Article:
We’ve got a problem, folks. You and me both.
I hate to have to say it so bluntly, and maybe you’re the exception to the rule, but honestly, I’ve hardly ever seen anyone on Facebook following Christ’s example in the way they debate unbelievers. Our debate approach just isn’t Christlike.
And I’d like to mount a campaign to put an end to it. Because we’re doing it wrong everywhere, and it’s not doing the cause of Christ any good.
I realize that’s a strong statement, but I think it holds up to examination.
Defining the Problem
I’m not saying we’re always unkind or unloving. That’s not the problem I’m talking about.
I’ve seen fellow believers treating adversaries with great patience. I’ve seen Christians using sound, rational arguments. I’ve even seen something that looks a lot like love, as well as it could be expressed via social media. That’s partly Christlike, and it’s commendable, but it’s still not the way Christ modeled for us.
I’ve done a very careful study of how Jesus engaged with his adversaries. I wrote it up in a short book titled How Would Jesus Blog? Answering Online Adversaries Jesus’ Way (Kindle; Nook; Paperback). I just lowered the Kindle price to just $.99, and I dropped the paperback price by $2.00, too, because I want the word to spread: We’re going about this online debate thing the wrong way.
How It Goes Wrong
I think everyone who tries online debate knows it usually goes wrong. Quick answers get quick retorts, it turns snarky, no one budges an inch, much time is wasted, and it all just ends up looking like nasty.
It’s easy to blame the other side: They won’t listen, they won’t see how uninformed their arguments are, they parrot one another’s talking points without understanding. All of this is generally true. But we’re as involved in the mess as they are, and we can’t shrug off our own responsibility for it.
So how do we avoid it? Do we retreat and yield them the field? No, not at all! Jesus never retreated. But he never took part in any long, drawn-out arguments with adversaries, either.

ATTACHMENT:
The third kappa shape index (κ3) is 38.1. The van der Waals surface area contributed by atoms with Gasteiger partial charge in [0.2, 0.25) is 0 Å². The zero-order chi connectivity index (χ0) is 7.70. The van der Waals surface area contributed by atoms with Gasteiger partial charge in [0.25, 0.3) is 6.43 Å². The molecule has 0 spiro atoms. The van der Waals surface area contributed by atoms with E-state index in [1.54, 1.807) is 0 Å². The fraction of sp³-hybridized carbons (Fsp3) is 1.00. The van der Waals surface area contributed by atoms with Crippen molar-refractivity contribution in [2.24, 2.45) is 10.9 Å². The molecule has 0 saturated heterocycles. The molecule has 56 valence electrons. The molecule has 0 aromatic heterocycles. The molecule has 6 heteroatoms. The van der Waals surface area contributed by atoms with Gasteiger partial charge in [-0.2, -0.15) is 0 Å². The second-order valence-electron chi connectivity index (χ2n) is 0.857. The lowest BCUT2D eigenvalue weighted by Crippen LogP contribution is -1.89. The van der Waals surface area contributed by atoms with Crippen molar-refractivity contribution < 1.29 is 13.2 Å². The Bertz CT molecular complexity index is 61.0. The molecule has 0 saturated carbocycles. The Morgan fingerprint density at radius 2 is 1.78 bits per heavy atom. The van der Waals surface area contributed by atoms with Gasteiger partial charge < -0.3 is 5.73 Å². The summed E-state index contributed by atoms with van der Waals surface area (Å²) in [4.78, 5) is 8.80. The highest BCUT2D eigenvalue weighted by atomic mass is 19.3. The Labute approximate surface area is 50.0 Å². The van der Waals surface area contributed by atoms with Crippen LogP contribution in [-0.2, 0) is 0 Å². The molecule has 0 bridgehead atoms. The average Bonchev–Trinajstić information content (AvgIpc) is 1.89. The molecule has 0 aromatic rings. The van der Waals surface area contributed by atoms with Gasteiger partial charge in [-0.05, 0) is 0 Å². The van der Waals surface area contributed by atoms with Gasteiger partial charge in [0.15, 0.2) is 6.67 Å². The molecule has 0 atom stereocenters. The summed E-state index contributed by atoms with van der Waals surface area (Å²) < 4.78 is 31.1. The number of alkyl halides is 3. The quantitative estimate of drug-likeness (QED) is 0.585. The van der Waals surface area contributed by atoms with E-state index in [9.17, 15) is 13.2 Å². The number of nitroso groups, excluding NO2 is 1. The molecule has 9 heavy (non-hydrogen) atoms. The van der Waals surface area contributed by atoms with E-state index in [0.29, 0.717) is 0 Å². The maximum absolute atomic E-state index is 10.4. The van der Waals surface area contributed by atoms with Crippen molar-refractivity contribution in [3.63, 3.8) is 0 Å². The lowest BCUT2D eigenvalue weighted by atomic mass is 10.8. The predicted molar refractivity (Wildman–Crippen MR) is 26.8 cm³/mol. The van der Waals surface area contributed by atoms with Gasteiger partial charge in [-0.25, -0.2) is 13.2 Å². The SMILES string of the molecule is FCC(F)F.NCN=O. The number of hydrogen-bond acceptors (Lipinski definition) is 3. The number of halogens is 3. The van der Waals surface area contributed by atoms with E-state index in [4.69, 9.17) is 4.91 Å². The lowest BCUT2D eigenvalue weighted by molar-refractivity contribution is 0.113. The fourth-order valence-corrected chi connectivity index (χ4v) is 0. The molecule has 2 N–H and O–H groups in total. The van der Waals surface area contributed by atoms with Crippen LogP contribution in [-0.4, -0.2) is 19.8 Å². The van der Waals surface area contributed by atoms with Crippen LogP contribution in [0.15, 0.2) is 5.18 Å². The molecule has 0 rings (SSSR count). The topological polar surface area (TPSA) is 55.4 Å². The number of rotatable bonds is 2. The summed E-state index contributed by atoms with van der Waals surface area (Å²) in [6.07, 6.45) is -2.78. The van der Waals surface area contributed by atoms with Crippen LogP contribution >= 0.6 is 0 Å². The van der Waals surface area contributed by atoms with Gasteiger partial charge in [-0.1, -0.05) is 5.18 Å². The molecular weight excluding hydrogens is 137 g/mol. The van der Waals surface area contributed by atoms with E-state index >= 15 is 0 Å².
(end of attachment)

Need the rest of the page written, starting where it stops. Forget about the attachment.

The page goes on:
Here’s one example of us getting it wrong. Over at the Apologetics Academy Facebook page, which is open to both Christians and non-Christians, a member named Ragnar posted a question: “Why do many christians [sic] seem to hate the idea of gay marriage? Surely two consenting adults in a loving relationship can’t be that bad.”
Within an hour there were 200 comments in reply, all of them seeking to answer his question or to answer the answers. All of them missed the one point that Jesus always started with: Who is asking? Why? What do they want out of this interaction?
I watched that debate, looking for some sign that Ragnar really wanted to know the reasons Christians oppose gay marriage. I didn’t see any. Instead I saw him loading the question from the start with the word “hate.” I noticed he had asked the question on Facebook, where no one can honestly expect to hear a fully reasoned and thoughtful answer.
I saw him delivering pokes like, “So everyone who has ever been drunk won’t get into heaven? Why are Christians not out trying protecting bars and liquor stores?” The main problem with that, by the way, isn’t that it’s uninformed (which it is), but that it masquerades as a knowing rebuttal, thus preventing Ragnar himself from catching on to how little he understands so far.
We Don’t Have To Accept Their Ground Rules
What I saw most of all was what was missing, not just from Ragnar’s participation but everyone’s. I never saw anything like this: “I want to know why Christians feel about gay marriage as they do, so please help me understand.” There was no evidence of his interest in true understanding. To be specific, I saw no sign that the person who asked the question really wanted an answer. Even though he sort of pretended he did.
What there was instead was his quick easy question, provoking a prolonged fight. I can’t prove it, but I suspect that’s what he wanted. If that’s not true of Ragnar this time, it’s certainly true of a lot of skeptics and atheists a lot of the time.
So the question set the stage and virtually defined the ground rules: “Hey, y’all, lets pretend I want to know something while I start another Facebook fight. Ready? Go!”
Discovering Jesus’ Way
And we Christians accept the ground rules, and we fight. Maybe we fight cleaner than they do, but we still fight. Jesus didn’t fight that way. Again I remind you, he didn’t retreat. He engaged, but not according to the ground rules his adversaries tried to set for the debate.
And we can do the same. We can engage without accepting un-Christlike conditions for the interaction. We can do it Jesus’ way.
Let’s Put An End To Un-Christlike Debate!
How do we do that? Several weeks ago I started out trying to write the answer to that question on the form of a blog post. I couldn’t do it; I couldn’t compress it into that short a format. So I made it into a book. I still can’t write it in short form. Here’s the shortest possible preview, though: For Jesus, when the questioner wasn’t serious about the question, the questioner became the question.
I’ve made the book extremely affordable. I urge you to read it, heed it, and spread the word. Because the way we’re doing online debate isn’t Christlike, and it’s hurting his cause on earth. Let’s get that stopped. Let’s start doing it his way instead.
Image Credit(s): Pixabay.com.